Navigating Nuances of Language and Meaning: Challenges of Cross-Language Ethnography Involving Shona Speakers Living With Schizophrenia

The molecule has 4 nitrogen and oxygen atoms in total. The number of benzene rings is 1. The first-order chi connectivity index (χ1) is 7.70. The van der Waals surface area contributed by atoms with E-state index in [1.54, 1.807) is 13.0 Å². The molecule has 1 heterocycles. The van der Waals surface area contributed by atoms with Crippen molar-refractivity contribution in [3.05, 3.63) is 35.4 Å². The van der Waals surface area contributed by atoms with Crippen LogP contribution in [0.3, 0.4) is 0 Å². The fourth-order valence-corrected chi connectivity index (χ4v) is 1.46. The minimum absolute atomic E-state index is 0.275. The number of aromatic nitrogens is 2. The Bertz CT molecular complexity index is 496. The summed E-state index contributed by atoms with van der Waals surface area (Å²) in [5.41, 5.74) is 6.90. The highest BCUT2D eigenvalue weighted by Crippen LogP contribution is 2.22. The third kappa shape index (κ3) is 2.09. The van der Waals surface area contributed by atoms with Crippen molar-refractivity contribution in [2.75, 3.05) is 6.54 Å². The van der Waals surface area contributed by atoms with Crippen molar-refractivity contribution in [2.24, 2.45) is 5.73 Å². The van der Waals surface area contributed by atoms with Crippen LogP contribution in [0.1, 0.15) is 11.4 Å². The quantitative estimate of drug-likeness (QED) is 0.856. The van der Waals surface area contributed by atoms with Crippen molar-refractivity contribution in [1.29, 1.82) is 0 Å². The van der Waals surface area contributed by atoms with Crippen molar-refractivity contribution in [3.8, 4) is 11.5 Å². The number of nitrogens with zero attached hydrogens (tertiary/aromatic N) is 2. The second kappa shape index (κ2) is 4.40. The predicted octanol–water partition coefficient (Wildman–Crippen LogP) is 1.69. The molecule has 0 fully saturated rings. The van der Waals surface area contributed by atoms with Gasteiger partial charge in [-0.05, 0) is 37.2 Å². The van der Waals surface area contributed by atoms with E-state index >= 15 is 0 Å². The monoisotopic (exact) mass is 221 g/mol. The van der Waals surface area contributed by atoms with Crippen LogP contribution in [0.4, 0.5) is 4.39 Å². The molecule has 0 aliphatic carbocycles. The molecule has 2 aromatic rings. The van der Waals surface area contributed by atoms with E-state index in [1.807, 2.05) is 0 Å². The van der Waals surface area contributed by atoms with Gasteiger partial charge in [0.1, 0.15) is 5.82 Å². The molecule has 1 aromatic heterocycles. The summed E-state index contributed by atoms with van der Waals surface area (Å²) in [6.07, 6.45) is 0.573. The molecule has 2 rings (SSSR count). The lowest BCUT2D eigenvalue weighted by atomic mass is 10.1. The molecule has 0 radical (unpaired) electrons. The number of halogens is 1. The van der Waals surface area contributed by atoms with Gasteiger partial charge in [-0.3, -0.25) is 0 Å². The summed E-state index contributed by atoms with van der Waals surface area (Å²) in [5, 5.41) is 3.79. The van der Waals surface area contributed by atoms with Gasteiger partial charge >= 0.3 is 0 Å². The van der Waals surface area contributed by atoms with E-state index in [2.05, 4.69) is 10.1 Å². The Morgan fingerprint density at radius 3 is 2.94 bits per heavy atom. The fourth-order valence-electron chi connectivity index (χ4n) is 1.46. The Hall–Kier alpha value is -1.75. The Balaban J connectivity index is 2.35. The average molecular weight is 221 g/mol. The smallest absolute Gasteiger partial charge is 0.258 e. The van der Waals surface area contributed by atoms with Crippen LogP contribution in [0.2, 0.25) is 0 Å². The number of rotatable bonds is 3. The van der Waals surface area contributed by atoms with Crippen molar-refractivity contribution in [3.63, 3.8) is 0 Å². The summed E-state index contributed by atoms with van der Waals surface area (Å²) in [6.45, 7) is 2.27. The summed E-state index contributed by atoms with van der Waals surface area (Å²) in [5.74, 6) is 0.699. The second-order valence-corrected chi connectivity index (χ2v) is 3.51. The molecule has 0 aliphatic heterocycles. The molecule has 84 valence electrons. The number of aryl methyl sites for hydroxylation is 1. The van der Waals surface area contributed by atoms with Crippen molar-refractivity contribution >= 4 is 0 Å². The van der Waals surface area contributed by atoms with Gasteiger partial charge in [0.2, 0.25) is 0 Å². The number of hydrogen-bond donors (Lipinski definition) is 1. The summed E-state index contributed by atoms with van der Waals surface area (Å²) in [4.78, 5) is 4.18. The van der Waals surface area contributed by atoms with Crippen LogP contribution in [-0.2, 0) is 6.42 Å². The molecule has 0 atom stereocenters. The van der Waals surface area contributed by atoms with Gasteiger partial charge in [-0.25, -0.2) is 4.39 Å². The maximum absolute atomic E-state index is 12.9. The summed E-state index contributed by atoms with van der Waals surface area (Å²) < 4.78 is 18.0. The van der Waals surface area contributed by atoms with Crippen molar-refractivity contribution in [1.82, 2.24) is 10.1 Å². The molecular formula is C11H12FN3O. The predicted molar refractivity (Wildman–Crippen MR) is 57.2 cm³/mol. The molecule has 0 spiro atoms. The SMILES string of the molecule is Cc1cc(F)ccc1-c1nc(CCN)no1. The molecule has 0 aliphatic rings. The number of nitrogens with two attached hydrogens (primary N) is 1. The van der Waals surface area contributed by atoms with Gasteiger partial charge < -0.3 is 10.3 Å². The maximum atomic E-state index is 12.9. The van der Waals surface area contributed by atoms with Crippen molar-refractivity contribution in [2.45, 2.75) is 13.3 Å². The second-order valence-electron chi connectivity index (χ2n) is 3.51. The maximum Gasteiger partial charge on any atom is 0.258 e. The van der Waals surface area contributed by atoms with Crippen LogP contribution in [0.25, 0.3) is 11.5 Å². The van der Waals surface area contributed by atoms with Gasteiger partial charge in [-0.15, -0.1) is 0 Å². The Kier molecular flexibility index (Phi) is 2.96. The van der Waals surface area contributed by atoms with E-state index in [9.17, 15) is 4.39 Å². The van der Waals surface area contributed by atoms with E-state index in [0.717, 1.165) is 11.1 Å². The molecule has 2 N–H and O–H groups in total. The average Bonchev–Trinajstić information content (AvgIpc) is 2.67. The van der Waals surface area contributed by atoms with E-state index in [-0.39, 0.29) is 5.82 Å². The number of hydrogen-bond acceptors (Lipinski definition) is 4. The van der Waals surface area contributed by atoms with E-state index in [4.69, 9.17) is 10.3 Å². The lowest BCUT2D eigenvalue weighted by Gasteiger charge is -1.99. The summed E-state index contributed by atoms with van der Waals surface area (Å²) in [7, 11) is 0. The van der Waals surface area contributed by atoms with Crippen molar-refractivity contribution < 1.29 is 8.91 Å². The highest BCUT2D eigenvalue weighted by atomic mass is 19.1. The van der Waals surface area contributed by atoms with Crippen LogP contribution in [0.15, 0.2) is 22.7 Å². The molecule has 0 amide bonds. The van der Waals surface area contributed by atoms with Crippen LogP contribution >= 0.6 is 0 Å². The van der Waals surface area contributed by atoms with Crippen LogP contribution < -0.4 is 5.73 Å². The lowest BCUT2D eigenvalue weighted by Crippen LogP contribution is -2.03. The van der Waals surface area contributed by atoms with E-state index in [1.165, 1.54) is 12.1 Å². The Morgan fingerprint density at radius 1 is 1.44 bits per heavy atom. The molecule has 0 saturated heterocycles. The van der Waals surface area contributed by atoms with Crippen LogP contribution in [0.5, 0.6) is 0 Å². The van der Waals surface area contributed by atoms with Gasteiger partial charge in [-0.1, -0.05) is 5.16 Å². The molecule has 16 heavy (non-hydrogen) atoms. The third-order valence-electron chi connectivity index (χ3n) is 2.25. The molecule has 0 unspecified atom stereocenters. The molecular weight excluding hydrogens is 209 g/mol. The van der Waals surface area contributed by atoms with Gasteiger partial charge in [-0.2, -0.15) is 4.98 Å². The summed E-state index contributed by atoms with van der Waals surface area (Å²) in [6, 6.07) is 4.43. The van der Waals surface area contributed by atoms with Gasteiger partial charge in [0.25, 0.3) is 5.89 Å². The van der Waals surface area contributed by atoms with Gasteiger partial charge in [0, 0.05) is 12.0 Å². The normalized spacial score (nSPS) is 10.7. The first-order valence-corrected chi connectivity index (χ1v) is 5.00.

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AbstractFor people living with schizophrenia, their experience is personal and culturally bound. Focused ethnography enablesresearchers to understand peoples experiences in-context, a prerequisite to providing person-centered care. Dataare gathered through observational fieldwork and in-depth interviews with cultural informants. Regardless of theculture, ethnographic research involves resolving issues of language, communication, and meaning. This article discussesthe challenges faced by a bilingual, primary mental health nurse researcher when investigating the experiences ofpeople living with schizophrenia in Zimbabwe. Bilingual understanding influenced the research questions, translationof a validated survey instrument and interview transcripts, analysis of the nuances of dialect and local idioms, andconfirmation of cultural understanding. When the researcher is a bilingual cultural insider, the insights gained can bemore nuanced and culturally enriched. In cross-language research, translation issues are especially challenging when itinvolves people with a mental illness and requires researcher experience, ethical sensitivity, and cultural awareness.